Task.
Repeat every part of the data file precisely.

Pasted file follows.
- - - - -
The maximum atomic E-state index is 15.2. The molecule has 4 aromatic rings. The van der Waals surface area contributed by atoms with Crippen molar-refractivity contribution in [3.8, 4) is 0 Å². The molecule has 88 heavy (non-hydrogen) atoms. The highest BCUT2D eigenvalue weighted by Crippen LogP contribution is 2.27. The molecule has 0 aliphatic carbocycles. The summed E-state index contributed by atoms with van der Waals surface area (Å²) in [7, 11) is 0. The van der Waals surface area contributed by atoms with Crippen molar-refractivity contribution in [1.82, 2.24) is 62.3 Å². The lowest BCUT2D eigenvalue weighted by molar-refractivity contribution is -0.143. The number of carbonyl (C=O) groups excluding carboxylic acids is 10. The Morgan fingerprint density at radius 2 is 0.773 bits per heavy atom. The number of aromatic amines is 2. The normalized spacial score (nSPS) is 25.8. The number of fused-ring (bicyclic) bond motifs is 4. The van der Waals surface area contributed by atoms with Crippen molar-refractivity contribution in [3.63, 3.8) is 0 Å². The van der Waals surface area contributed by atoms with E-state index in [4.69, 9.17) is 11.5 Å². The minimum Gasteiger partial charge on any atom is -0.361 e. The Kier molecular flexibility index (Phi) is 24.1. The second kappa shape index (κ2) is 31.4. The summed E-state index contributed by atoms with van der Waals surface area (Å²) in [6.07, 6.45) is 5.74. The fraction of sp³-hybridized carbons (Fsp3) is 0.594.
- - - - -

The maximum atomic E-state index is 15.2. The molecule has 4 aromatic rings. The van der Waals surface area contributed by atoms with Crippen molar-refractivity contribution in [3.8, 4) is 0 Å². The molecule has 88 heavy (non-hydrogen) atoms. The highest BCUT2D eigenvalue weighted by Crippen LogP contribution is 2.27. The molecule has 0 aliphatic carbocycles. The summed E-state index contributed by atoms with van der Waals surface area (Å²) in [7, 11) is 0. The van der Waals surface area contributed by atoms with Crippen molar-refractivity contribution in [1.82, 2.24) is 62.3 Å². The lowest BCUT2D eigenvalue weighted by molar-refractivity contribution is -0.143. The number of carbonyl (C=O) groups excluding carboxylic acids is 10. The Morgan fingerprint density at radius 2 is 0.773 bits per heavy atom. The number of aromatic amines is 2. The normalized spacial score (nSPS) is 25.8. The number of fused-ring (bicyclic) bond motifs is 4. The van der Waals surface area contributed by atoms with Crippen molar-refractivity contribution in [3.63, 3.8) is 0 Å². The van der Waals surface area contributed by atoms with E-state index in [4.69, 9.17) is 11.5 Å². The minimum Gasteiger partial charge on any atom is -0.361 e. The Kier molecular flexibility index (Phi) is 24.1. The second kappa shape index (κ2) is 31.4. The summed E-state index contributed by atoms with van der Waals surface area (Å²) in [6.07, 6.45) is 5.74. The fraction of sp³-hybridized carbons (Fsp3) is 0.594.